However, that does not mean there is no taking. To the contrary, a state’s escheat and liquidation of securities is a physical appropriation of property giving rise to a per se “taking” because the owner loses the entire “bundle” of rights in the securities. When a government “physically takes possession of an interest in property,” it has a “categorical duty to compensate the former owner,” regardless of whether it takes the entire property or merely a portion thereof.” The government “is required to pay for that share no matter how small.” Thus, the issue is how much compensation must be paid by the state. There is scant case law involving takings of securities; however, in United States v. Miller, the Supreme Court held that “[t]he owner is to be put in as good [a] position pecuniarily as he would have occupied if his property had not been taken.” In addition, in Seaboard Air Line Ry. Co. v. United States, the court specifically held that where the state seized land belonging to an owner, but the owner was not compensated until after the taking, the amount of just compensation to be paid to the owner was not limited to the value of the land at the time of the taking. Thus, any failure of the state to make an owner whole appears to contravene Seaboard, regardless of when the owner comes forward. Indeed, New York—which has a significant state interest in escheating securities—has adopted a permanent “make whole” provision for this reason.
States have argued that the escheat and liquidation of securities (or any property) does not constitute a taking based on Texaco, Inc. v. Short, in which the court held there was no taking where the former owner had abandoned his property and therefore “retain[ed] no interest for which he may claim compensation.” But this argument confuses “unclaimed” property with “abandoned” property. Modern custodial escheat laws do not involve abandoned property at all, as was the case in Texaco. They involve property that is merely “unclaimed” by the owner often because it has been temporarily forgotten, as opposed to “abandoned” property, which normally indicates an affirmative intent to relinquish rights in the property (or at the very least, a substantial lack of contact with the property such that it would be reasonable to presume the owner had intended to abandon it). That is why the Uniform Acts provide for much shorter dormancy periods for unclaimed property than for older laws involving property that was actually abandoned. One cannot reasonably contend that a person has relinquished all property rights in his or her securities simply because one has not affirmatively accessed his or her account for three, five, or even nine years. Indeed, in Texaco, the state law at issue assumed mineral interests were abandoned after those property rights were left unused by the owner for 22 years.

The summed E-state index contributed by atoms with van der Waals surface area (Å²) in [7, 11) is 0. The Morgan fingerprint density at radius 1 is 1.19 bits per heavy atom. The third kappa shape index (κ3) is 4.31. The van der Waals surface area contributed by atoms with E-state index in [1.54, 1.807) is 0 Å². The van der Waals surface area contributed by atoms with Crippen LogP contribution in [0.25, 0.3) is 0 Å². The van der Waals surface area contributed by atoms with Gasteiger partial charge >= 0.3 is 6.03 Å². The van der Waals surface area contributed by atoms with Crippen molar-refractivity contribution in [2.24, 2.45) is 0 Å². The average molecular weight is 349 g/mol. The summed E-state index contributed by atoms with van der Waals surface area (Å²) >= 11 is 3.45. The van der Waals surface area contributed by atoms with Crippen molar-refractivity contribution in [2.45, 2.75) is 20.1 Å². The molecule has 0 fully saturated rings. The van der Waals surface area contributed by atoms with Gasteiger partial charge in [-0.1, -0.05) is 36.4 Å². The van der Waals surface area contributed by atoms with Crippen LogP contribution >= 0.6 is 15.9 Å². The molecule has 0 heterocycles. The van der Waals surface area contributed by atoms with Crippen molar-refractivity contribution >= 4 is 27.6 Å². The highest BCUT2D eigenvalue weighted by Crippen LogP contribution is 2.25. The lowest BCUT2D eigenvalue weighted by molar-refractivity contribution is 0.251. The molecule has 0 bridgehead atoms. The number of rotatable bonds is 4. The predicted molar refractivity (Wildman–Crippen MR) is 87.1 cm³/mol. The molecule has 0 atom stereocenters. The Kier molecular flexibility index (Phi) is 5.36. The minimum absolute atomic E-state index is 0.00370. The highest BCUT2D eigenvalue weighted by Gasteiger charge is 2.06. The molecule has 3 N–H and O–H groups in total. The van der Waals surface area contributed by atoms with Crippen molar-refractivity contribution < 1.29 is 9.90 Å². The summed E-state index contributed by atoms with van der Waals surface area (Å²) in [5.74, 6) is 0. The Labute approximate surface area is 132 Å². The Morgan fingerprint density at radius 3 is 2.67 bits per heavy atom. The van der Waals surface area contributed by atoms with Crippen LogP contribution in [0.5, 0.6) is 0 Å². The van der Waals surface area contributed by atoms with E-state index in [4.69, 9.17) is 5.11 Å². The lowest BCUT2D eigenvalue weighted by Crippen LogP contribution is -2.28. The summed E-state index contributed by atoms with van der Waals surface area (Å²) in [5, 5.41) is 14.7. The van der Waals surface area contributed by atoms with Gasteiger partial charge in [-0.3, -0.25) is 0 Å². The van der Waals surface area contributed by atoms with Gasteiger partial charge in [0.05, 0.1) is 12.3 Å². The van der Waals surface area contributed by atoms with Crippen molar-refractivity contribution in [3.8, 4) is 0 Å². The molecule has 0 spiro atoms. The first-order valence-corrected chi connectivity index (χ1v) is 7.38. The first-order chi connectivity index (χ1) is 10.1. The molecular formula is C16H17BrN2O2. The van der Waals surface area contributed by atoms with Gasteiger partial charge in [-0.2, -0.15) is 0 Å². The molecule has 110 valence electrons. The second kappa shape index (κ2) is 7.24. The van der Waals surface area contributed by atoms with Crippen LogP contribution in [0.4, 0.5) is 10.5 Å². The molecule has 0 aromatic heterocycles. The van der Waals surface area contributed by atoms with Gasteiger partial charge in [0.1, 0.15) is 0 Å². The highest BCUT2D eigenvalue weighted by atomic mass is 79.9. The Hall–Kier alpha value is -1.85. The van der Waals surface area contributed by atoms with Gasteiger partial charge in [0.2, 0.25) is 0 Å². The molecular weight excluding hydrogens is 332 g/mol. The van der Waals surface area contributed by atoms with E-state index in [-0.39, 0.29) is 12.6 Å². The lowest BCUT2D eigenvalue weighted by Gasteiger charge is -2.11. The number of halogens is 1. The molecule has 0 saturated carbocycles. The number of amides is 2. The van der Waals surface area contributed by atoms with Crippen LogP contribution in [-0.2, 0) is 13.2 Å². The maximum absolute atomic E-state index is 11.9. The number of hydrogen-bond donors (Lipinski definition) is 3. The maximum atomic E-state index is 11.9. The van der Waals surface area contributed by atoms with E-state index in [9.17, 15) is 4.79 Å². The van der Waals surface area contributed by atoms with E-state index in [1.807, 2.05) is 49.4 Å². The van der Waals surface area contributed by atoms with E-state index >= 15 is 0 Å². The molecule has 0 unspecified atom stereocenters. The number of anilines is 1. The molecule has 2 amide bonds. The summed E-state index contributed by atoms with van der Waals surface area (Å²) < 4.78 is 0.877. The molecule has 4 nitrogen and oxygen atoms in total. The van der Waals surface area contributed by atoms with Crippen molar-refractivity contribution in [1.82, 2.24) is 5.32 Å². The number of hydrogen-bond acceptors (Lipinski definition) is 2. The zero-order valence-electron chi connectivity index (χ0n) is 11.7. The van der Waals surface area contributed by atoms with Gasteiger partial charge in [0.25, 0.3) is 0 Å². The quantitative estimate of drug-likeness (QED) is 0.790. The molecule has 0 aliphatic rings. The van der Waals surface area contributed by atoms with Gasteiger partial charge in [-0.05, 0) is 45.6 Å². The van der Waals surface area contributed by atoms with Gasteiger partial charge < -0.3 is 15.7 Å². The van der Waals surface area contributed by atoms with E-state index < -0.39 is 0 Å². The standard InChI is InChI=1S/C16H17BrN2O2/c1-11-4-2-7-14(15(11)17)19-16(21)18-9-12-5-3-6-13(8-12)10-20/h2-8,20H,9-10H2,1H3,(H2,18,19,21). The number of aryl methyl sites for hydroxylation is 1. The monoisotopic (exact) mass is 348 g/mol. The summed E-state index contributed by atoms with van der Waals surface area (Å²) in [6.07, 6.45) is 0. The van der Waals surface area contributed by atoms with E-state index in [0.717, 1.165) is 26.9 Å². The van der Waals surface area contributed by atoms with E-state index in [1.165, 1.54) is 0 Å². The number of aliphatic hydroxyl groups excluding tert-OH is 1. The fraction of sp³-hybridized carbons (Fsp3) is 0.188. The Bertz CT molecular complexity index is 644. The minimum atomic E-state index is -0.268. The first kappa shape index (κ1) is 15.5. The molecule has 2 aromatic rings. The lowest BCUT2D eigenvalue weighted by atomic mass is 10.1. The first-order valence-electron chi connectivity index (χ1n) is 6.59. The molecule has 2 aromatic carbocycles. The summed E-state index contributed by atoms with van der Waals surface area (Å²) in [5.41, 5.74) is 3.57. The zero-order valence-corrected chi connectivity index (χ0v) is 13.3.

Furthermore, the court made clear that “[w]e need not decide today whether the State may indulge in a similar assumption in cases in which the statutory period of nonuse is shorter than that involved here, or in which the interest affected is such that concepts of ‘use’ or ‘nonuse’ have little meaning.” Securities are passive assets such that “concepts of ‘use’ or ‘nonuse’ have little meaning,” and no regular activity is expected. Thus, it is unclear that the court would sanction even a 22-year period for the escheat and liquidation of securities, particularly given the proliferation of target-date mutual funds, buy-and-hold strategies, and other investments or practices that encourage the investor not to touch the securities for decades. Indeed, in Cerajeski v. Zoeller, the Seventh Circuit specifically expressed that a three-year dormancy period for interest “present[s] a serious question whether it is consistent with the requirement in the Fourteenth Amendment that property not be taken without due process of law.”
Accordingly, the 2016 Act ultimately confuses the distinction between property that is merely “unclaimed” and not “abandoned.” The short dormancy period in the Act is consistent with the concept of unclaimed property, but the state’s ability to liquidate securities without recourse is more consistent with the concept of abandoned property. If a state wants to be able to liquidate securities and not make the owner whole, it must adopt a sufficiently long dormancy period after which it is reasonable to presume that the securities are in fact abandoned and the owner has relinquished his or her rights. Alternatively, if the state does not liquidate the securities (or is willing to make the owner whole), a shorter dormancy period may be reasonable.
The 2016 Act’s Provisions Permitting the Use of Contingent-Fee Audit Firms Also Raise Significant Constitutional Concerns